As anyone who has set up their own business will tell you, success can depend on having a good idea, hard work, luck – and money. Investment is vital for any business.
We look at what it takes to get your fledgling business off the ground.
How much will you need?
How much you need will depend on the kind of business you are launching. If you need a factory and a production line, the costs will be greater than if you are launching a book keeping service. But even if your equipment requirements are limited to a laptop and pocket calculator, there are still plenty of other costs. You will need somewhere to work, a phone line or a mobile, and web presence.
Considering incorporation costs, accountants’ fees, legal costs, insurance and administration, the average UK start-up spends £22,756 in its first year, according to online business service Geniac*.
This is before such thing such as buying stock or developing a product. Costs could be far higher in some sectors, and in some parts of the country such as London.
You may be able to borrow from family and friends, but the chances are that you will need to borrow a proportion of the funds you need from a business lender.
How much do you need to start your business?
The first step to getting the funds you need is to know exactly how much you need and including it in your business plan. A detailed plan with a breakdown of costs, projections of profit and loss is vital. A professional looking business plan demonstrates that you are serious about what you are proposing.
You will need to put your own money into your business. It helps convince lenders that you are serious about your business and will be working hard to make a success of it.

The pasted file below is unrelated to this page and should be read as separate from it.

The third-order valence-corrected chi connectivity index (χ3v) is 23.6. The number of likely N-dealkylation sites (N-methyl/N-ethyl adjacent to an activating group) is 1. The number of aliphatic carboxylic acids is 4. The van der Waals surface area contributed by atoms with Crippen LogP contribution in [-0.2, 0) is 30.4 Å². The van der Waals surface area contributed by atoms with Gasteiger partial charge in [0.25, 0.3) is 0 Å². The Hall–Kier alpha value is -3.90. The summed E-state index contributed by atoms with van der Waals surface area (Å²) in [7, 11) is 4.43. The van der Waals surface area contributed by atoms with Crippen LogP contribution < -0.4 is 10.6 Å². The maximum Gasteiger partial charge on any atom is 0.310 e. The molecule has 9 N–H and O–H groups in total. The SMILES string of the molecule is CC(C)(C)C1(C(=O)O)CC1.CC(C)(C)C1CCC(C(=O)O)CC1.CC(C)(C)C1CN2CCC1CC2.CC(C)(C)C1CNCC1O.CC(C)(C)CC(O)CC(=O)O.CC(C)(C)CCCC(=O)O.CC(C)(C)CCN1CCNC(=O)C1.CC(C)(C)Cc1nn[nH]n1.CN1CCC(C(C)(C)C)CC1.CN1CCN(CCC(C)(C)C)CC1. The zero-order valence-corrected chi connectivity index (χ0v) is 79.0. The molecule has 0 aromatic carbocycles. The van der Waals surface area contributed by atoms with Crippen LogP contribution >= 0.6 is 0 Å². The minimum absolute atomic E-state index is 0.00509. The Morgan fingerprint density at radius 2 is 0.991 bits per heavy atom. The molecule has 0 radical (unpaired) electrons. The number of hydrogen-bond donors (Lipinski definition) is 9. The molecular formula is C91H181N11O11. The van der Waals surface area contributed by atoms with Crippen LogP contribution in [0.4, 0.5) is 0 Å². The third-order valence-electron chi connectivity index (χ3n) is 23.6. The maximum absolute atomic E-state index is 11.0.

Can your bank help?
The first step to arranging funding for start-up used to be a visit to your local bank manager, who could make a decision based on their assessment of your proposition. Sadly, the day of the local bank manager has gone, and since the credit crunch, banks have had to follow strict lending rules. Most are unable to lend to start-ups because they don’t meet their criteria.
Where can you go for funding?
Lenders base their decisions on the risk that they will not be paid back. As a start-up, your business has no trading history, so lenders have no evidence that they will be repaid; many will see the risk as too high for lending. Some, however may be prepared to consider any previous experience you or your partners have in your sector.
The lenders who can consider start-ups will probably only be prepared to offer secured loans. Putting up assets such as property as ‘security’ means that the lender has a right to take them if your business is unable to make repayments. This reduces the risk to the lender, making it more likely that they will be able to offer you a deal.
There are other sources of funding to consider. Asset finance could help you spread the cost of the equipment you need. Angel Investors, who tend to be successful business people could back you in exchange for equity. Peer to peer lending or crowdfunding is becoming more popular – and there may be government backed funding that you could take advantage of.
The first step to securing the funding you need could be to talk to a business finance expert. At Continuum we would be very happy to help.
*Geniac.com – source of survey
www.thisismoney.co.uk – Crowdfunding, venture capital, angel investing? How to work out the best way to raise money for your business idea – September 15th 2016